Finally, there’s Anthony Carter, who was convicted of a murder of a woman he did not commit. Rather than drowning her, he was intervening in her botched suicide, but because he was black and poor, he was found guilty, an act that allowed the federal government to decide it was justified in turning him into a monster against his consent. But while Carter’s body and mind are transformed by Project NOAH, his will is not. It’s Amy Harper Bellafonte, who as a child who was given a version of the virus that turned the other vampires into the monsters they became, who finds Carter, who rather than becoming a killing machine who’s assembled an army of followers, has sealed himself in a ship in an act of self-abnegation, where he relives the death of the woman he was found guilty of murdering, becoming “Carter the Sorrowful, the One Who Could Not, locked in the prison that he himself had made.” Amy’s understanding of his what truly happened during that supposed murder is one of the most powerful moments in the novel:
Amy felt it, felt it all. She felt and saw and knew. The woman’s arms around him, pulling him down and down. The taste of pool water, like demon’s breath. The soft thunk as they reached the bottom, their bodies entwined like lovers’. How Carter had loved her. That was what Amy felt most keenly: his love. The man’s life had stopped right there, at the bottom of the pool, his mind forever trapped in a loop of sorrow. Oh please, let me, thought Anthony Carter. I’ll die if you want me to, I would die for you if you asked, let me be the one to die instead. And then the bubbles rising as the woman took the first breath, her lungs filling with the awful water, the deep spasm of death moving through her; and then the letting go. His was the sadness at the center of the world. The Chevron Mariner: that’s what this place was. It was the very beating heart of grief.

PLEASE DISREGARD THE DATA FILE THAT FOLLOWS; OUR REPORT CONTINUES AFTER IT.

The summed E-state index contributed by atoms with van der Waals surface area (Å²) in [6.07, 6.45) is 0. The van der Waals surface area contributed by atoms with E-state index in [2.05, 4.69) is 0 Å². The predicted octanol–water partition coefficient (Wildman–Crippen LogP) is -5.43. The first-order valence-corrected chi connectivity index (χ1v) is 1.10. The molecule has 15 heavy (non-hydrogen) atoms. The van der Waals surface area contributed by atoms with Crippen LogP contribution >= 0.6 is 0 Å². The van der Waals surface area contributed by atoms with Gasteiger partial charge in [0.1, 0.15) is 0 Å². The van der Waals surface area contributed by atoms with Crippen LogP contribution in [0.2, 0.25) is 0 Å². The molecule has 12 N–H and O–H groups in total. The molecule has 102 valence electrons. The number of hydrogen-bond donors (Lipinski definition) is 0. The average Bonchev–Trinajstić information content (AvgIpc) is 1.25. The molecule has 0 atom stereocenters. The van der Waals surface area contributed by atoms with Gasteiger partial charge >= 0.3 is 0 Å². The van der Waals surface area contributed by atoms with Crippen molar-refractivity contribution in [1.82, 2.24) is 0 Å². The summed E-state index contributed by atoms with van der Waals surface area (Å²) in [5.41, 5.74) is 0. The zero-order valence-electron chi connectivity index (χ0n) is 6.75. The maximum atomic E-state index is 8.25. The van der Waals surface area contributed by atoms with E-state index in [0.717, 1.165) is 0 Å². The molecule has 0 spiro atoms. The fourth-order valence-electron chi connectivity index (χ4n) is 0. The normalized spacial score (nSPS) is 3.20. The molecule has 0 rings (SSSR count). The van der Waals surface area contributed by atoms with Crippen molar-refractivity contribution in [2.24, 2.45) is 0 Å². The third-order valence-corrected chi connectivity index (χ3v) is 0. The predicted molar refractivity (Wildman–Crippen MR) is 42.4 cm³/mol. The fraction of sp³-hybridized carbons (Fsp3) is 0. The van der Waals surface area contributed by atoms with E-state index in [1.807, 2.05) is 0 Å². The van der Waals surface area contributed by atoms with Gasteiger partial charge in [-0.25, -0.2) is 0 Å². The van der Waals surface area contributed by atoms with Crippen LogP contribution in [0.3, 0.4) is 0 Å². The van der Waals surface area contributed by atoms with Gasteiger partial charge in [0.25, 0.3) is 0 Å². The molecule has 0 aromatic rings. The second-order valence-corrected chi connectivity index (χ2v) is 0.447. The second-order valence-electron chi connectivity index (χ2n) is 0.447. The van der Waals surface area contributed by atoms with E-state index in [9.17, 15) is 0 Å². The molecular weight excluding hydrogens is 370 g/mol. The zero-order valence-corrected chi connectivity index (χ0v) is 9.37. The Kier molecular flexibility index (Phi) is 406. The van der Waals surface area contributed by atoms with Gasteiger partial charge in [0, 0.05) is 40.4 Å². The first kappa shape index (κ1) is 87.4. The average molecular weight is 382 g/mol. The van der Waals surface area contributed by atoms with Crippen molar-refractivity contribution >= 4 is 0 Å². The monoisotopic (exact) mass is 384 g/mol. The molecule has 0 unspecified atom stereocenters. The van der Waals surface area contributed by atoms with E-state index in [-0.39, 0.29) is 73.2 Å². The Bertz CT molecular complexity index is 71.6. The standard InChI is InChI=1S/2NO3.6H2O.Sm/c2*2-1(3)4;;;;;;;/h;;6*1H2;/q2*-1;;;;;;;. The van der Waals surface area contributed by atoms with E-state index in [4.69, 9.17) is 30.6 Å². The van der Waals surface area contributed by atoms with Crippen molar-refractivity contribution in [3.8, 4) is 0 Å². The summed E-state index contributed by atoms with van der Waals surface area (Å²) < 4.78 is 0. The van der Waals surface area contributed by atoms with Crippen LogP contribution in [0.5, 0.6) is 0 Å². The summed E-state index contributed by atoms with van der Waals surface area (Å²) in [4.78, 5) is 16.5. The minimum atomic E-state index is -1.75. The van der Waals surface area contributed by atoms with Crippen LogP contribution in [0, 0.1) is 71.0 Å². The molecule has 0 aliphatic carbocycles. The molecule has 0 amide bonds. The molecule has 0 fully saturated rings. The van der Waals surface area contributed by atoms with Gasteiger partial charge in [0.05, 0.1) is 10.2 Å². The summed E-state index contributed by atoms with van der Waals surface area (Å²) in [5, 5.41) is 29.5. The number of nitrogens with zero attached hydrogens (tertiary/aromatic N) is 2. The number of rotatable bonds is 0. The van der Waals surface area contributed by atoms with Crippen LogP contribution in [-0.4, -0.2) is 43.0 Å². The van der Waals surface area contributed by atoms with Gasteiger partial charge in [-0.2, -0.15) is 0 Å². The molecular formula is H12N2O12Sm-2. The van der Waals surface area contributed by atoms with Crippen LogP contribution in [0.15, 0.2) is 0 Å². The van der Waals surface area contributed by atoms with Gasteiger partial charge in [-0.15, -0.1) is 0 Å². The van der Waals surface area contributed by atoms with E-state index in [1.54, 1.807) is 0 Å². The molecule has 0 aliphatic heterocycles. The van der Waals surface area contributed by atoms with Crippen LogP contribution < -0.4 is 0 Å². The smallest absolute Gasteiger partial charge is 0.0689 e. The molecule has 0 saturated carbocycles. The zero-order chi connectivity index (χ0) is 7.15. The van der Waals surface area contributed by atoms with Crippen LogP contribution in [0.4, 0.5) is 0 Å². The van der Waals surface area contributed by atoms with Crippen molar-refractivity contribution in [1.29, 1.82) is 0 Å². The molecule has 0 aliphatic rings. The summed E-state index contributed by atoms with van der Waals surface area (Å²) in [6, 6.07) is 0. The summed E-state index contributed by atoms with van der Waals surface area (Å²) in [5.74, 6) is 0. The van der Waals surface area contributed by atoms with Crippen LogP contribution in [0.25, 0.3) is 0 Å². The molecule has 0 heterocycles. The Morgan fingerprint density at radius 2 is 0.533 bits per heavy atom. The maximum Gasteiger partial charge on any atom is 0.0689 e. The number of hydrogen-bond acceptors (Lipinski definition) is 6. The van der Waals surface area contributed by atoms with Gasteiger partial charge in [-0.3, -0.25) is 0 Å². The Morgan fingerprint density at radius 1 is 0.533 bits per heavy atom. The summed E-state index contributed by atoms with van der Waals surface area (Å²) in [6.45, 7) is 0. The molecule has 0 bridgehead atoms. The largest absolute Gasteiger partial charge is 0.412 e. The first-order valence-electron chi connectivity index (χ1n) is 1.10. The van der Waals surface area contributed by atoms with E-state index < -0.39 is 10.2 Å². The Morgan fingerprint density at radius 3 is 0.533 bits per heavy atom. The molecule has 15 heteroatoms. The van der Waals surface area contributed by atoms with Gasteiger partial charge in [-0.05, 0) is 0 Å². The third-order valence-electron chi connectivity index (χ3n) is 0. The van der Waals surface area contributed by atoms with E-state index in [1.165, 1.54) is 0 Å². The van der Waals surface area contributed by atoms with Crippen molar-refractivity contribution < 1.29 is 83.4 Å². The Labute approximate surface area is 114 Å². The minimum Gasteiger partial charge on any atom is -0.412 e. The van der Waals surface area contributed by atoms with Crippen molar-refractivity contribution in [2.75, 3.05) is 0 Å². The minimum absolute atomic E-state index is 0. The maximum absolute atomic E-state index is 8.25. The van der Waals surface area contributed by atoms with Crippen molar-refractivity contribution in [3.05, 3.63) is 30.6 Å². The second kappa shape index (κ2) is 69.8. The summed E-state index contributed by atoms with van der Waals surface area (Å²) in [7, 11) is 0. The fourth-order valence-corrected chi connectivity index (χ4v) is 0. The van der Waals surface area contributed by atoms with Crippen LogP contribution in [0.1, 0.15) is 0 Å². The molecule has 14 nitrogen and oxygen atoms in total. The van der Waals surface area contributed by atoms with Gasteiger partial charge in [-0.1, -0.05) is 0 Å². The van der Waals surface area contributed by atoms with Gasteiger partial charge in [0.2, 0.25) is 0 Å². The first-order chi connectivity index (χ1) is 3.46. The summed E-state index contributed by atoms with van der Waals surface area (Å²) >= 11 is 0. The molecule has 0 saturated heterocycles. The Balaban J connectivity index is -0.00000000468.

There are an enormous number of wasted threads in The Twelve, from the novel’s mention of pilots who refused to drop explosives on civilians to try to deny vampires a food source, to the rise of a monastic religion among the human survivors of the scourge. But the novel’s melancholy understanding of what we do to the innocent when we give ourselves permission to do terrible things to the guilty is a quiet cri de couer in the middle of its messy action sequences and post-apocalyptic cliches, The Twelve‘s own version of Anthony Carter’s act of mourning in a grave he built for himself.